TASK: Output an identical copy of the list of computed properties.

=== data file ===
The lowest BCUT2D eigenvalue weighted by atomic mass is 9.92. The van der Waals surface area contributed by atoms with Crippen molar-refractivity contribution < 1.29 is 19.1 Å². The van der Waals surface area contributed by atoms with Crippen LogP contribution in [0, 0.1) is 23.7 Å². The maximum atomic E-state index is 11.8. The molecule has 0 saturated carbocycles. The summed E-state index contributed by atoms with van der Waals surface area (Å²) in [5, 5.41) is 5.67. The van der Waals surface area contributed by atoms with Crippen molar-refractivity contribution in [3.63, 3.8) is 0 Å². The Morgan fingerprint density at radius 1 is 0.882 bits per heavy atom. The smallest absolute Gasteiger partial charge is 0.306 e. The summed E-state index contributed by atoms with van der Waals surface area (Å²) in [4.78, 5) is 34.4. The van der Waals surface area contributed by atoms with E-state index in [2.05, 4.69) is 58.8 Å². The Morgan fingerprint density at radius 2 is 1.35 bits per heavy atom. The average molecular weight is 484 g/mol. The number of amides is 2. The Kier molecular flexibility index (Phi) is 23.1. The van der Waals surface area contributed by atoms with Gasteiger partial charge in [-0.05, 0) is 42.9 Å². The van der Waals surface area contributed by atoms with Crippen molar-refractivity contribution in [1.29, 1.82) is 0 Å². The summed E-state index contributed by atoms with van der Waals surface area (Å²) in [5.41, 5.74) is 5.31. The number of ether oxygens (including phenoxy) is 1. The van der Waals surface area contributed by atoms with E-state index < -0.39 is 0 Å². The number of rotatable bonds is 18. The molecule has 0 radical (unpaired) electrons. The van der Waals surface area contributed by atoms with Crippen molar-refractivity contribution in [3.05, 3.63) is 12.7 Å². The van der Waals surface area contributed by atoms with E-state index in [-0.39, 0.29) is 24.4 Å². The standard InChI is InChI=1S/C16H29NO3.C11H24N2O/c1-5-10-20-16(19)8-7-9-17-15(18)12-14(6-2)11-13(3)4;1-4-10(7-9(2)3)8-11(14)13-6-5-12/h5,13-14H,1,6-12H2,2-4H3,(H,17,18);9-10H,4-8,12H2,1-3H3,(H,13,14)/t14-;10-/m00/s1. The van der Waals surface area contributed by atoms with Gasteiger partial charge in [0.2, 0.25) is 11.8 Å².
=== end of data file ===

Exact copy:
The lowest BCUT2D eigenvalue weighted by atomic mass is 9.92. The van der Waals surface area contributed by atoms with Crippen molar-refractivity contribution < 1.29 is 19.1 Å². The van der Waals surface area contributed by atoms with Crippen LogP contribution in [0, 0.1) is 23.7 Å². The maximum atomic E-state index is 11.8. The molecule has 0 saturated carbocycles. The summed E-state index contributed by atoms with van der Waals surface area (Å²) in [5, 5.41) is 5.67. The van der Waals surface area contributed by atoms with Crippen molar-refractivity contribution in [3.63, 3.8) is 0 Å². The Morgan fingerprint density at radius 1 is 0.882 bits per heavy atom. The smallest absolute Gasteiger partial charge is 0.306 e. The summed E-state index contributed by atoms with van der Waals surface area (Å²) in [4.78, 5) is 34.4. The van der Waals surface area contributed by atoms with E-state index in [2.05, 4.69) is 58.8 Å². The Morgan fingerprint density at radius 2 is 1.35 bits per heavy atom. The average molecular weight is 484 g/mol. The number of amides is 2. The Kier molecular flexibility index (Phi) is 23.1. The van der Waals surface area contributed by atoms with Gasteiger partial charge in [-0.05, 0) is 42.9 Å². The van der Waals surface area contributed by atoms with Crippen molar-refractivity contribution in [1.29, 1.82) is 0 Å². The summed E-state index contributed by atoms with van der Waals surface area (Å²) in [5.41, 5.74) is 5.31. The number of ether oxygens (including phenoxy) is 1. The van der Waals surface area contributed by atoms with E-state index < -0.39 is 0 Å². The number of rotatable bonds is 18. The molecule has 0 radical (unpaired) electrons. The van der Waals surface area contributed by atoms with Crippen molar-refractivity contribution in [3.05, 3.63) is 12.7 Å². The van der Waals surface area contributed by atoms with E-state index in [-0.39, 0.29) is 24.4 Å². The standard InChI is InChI=1S/C16H29NO3.C11H24N2O/c1-5-10-20-16(19)8-7-9-17-15(18)12-14(6-2)11-13(3)4;1-4-10(7-9(2)3)8-11(14)13-6-5-12/h5,13-14H,1,6-12H2,2-4H3,(H,17,18);9-10H,4-8,12H2,1-3H3,(H,13,14)/t14-;10-/m00/s1. The van der Waals surface area contributed by atoms with Gasteiger partial charge in [0.2, 0.25) is 11.8 Å².